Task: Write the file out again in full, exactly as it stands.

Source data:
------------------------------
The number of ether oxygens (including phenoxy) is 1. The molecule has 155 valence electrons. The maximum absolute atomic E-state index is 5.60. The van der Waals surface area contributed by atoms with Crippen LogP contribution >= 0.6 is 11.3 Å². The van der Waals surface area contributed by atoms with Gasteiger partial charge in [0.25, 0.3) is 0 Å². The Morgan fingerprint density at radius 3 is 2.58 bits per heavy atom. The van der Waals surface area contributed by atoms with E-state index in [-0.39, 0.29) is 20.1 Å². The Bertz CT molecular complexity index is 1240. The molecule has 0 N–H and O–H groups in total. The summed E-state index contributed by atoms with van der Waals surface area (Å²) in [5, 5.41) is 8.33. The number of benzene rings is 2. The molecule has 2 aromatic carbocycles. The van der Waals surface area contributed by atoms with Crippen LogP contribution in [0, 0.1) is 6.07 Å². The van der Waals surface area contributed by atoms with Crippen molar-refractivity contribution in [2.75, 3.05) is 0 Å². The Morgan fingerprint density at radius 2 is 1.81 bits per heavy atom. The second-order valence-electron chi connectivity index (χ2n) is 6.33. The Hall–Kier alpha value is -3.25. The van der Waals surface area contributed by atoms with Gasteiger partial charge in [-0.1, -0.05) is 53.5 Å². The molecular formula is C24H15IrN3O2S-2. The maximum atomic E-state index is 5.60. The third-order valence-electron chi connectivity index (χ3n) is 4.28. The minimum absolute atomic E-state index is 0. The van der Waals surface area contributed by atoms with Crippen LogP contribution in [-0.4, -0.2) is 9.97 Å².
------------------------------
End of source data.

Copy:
The number of ether oxygens (including phenoxy) is 1. The molecule has 155 valence electrons. The maximum absolute atomic E-state index is 5.60. The van der Waals surface area contributed by atoms with Crippen LogP contribution >= 0.6 is 11.3 Å². The van der Waals surface area contributed by atoms with Gasteiger partial charge in [0.25, 0.3) is 0 Å². The Morgan fingerprint density at radius 3 is 2.58 bits per heavy atom. The van der Waals surface area contributed by atoms with E-state index in [-0.39, 0.29) is 20.1 Å². The Bertz CT molecular complexity index is 1240. The molecule has 0 N–H and O–H groups in total. The summed E-state index contributed by atoms with van der Waals surface area (Å²) in [5, 5.41) is 8.33. The number of benzene rings is 2. The molecule has 2 aromatic carbocycles. The van der Waals surface area contributed by atoms with Crippen LogP contribution in [0, 0.1) is 6.07 Å². The van der Waals surface area contributed by atoms with Crippen molar-refractivity contribution in [2.75, 3.05) is 0 Å². The Morgan fingerprint density at radius 2 is 1.81 bits per heavy atom. The second-order valence-electron chi connectivity index (χ2n) is 6.33. The Hall–Kier alpha value is -3.25. The van der Waals surface area contributed by atoms with Gasteiger partial charge in [-0.1, -0.05) is 53.5 Å². The molecular formula is C24H15IrN3O2S-2. The maximum atomic E-state index is 5.60. The third-order valence-electron chi connectivity index (χ3n) is 4.28. The minimum absolute atomic E-state index is 0. The van der Waals surface area contributed by atoms with Crippen LogP contribution in [-0.4, -0.2) is 9.97 Å².